August 06, 2012
Fiji's military government accused of stifiling opposition
Updated August 03, 2012 19:00:00
Fiji's military government has been accused of trying to repress opposition after the country's last democratically elected prime minsiter, Laisenia Qarase was given a one year jail sentence for corruption.
Lawyers for Mr Qarase, are expected to appeal the sentence.
TIM PALMER: Lawyers for Fiji's last democratically elected prime minister, Laisenia Qarase, are expected to appeal against the one year jail sentence he was handed in Suva's High Court today.
The 71-year-old leader of Fiji's indigenous SDL (Soqosoqo Duavata ni Lewenivanua) Party was convicted earlier this week on nine corruption charges relating to offences which took place two decades ago.
The timing of the case has prompted accusations that the military government of Frank Bainimarama is intent on removing any opposition and silencing all critics ahead of democratic elections slated for 2014.
New Zealand correspondent Dominique Schwartz reports.
DOMINIQUE SCHWARTZ: Tears flowed amongst the family and friends of Laisenia Qarase as he was led from the courtroom after sentencing.
Fiji media reported that hundreds of supporters gathered outside the High Court despite restrictions on large public gatherings.
Qarase had faced a possible three year jail term for each of six counts of abuse of office, and six months for each of three charges dealing with his discharge of duty as a public servant.
The offences relate to share-trading and conflict of interest and date back to the 1990s when Qarase was a director of Fijian Holdings Limited and an advisor to the Fijian Affairs Board and the Great Council of Chiefs.
He went on to be elected prime minister in 2001 but was forced from office by Commodore Frank Bainimarama after the 2006 military coup.
PETER WILLIAMS: This has just been resurrected 20 years later. You'd wonder about the motivation.
DOMINIQUE SCHWARTZ: What do you believe the motivation is?
PETER WILLIAMS: Oh, I think it's political. I've got no doubt about that.
DOMINIQUE SCHWARTZ: Peter Williams is a New Zealand QC who has been something of a regular in Fijian courtrooms over the years.
He is currently representing another member of Qarase's SDL Party who's been accused of trying to overthrow the government.
PETER WILLIAMS: What was happening was the so-called interim government, is they're trying to suppress any opposition in these so-called elections that are coming up and they will put their own candidates up in due course and of course anyone standing against them will be harassed.
My client, Mere Samisoni, who was also a member of parliament, she's 74-years-of- age, she has been arrested in the street today. She just rang me and I spoke to the officer in charge, I said why are you arresting this woman?
He said oh I know it's illegal, he said, but I've been told to do it.
I said, well what's the reason? He said I've got no reason.
DOMINIQUE SCHWARTZ: And who told him to do that?
PETER WILLIAMS: He said oh my superior officer. And that's what is happening in Fiji right now.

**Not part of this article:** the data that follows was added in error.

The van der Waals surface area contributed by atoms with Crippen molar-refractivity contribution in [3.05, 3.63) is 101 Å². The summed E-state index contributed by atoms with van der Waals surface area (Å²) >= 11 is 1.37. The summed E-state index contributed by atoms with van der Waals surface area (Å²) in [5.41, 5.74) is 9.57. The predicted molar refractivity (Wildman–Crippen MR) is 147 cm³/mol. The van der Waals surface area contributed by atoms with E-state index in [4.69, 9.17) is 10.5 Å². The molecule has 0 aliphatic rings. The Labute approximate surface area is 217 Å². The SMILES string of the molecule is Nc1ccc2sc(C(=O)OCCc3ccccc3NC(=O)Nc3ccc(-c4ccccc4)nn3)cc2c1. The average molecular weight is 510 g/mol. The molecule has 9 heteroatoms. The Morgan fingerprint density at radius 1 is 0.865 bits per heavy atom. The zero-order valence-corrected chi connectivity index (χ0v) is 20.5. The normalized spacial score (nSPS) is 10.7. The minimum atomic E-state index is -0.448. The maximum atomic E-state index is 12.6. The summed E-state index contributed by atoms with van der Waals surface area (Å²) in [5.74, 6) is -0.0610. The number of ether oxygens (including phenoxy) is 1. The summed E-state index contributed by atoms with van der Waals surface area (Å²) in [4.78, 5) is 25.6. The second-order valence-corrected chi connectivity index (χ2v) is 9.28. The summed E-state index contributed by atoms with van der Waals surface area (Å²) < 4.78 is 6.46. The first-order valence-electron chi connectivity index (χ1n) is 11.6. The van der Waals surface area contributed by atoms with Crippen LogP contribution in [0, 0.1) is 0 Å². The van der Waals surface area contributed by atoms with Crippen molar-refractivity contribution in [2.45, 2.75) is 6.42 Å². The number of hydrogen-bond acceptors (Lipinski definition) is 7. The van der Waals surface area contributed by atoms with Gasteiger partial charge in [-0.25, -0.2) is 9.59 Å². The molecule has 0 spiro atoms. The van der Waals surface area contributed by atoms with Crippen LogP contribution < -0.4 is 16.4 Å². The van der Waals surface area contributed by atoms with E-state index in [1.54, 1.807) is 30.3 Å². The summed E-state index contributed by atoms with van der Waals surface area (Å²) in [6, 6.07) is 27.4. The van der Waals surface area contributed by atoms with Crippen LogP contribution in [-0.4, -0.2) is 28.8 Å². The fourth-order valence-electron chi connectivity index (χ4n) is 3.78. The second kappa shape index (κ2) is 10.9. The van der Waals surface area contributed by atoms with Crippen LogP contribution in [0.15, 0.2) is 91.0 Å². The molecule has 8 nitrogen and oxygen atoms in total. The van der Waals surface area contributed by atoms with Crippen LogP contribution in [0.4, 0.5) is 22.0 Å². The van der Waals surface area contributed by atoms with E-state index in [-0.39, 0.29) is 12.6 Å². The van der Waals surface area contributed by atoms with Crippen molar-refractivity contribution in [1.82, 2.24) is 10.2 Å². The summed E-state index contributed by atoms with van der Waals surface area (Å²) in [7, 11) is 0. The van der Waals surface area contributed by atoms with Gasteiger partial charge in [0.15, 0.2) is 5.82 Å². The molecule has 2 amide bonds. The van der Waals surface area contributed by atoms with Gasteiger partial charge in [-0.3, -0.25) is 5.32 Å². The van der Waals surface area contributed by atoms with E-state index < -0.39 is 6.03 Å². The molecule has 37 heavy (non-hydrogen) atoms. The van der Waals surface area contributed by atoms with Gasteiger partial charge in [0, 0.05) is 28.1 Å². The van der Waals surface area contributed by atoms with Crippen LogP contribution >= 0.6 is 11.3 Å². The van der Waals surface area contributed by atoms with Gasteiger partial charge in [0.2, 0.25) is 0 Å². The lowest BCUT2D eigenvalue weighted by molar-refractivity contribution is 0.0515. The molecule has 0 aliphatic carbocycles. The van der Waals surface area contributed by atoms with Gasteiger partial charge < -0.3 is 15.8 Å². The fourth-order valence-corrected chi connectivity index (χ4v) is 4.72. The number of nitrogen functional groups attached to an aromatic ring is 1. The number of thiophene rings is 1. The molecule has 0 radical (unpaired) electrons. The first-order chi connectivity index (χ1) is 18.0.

DOMINIQUE SCHWARTZ: How independent is the judiciary in Fiji?
PETER WILLIAMS: I'm not prepared to comment on that. I must say myself, with my own personal experience, and I've had several cases there, I've got no complaint.
I think the judiciary is doing their best in their own way.
DOMINIQUE SCHWARTZ: So your beef is not with the judiciary as such?
PETER WILLIAMS: No, it's mostly the interim government that are controlling everything over there. It's like an octopus with tentacles. They control everything and now of course they want a new constitution with immunity for themselves.
And they want to be able to dominate the next elections and they're not prepared to give anyone who opposes them a fair go. It's as simple as that.
DOMINIQUE SCHWARTZ: Only this week, the foreign ministers of Australia, New Zealand and Fiji announced a stepping up of political relations.
High commissioners will be reinstated and some travel restrictions on civilian members of Fiji's interim regime will be relaxed on a case by case basis.
Peter Williams QC believes the governments of Australia and New Zealand should have made the concession only with a strict list of criteria attached.
PETER WILLIAMS: The interim government have got to agree to a set of measures which show that they are prepared to be fair and to be reasonable and to allow proper discussion, as in any other democratic country such as New Zealand or Australia.
We can criticise people. Over there, unless you agree with the government - beware.
DOMINIQUE SCHWARTZ: But Steven Ratuva, a lecturer in Pacific Studies at Auckland University, says moves by Australia and New Zealand are part of a much bigger power-play in the Pacific.
STEVEN RATUVA: There is a big political pressure from the United States for New Zealand and Australia to start engaging with Fiji because of the Chinese threat.
So it's a much bigger geopolitical and strategic issue as well.
DOMINIQUE SCHWARTZ: Laisenia Qarase's political party, the SDL, says it will continue its fight for democracy, even though its leader is likely to now be ineligible to stand in any elections.
Fiji's interim attorney-general, Aiyaz Sayed-Khaiyum, told me his only comment was that the court's ruling speaks for itself.
This is Dominique Schwartz for PM.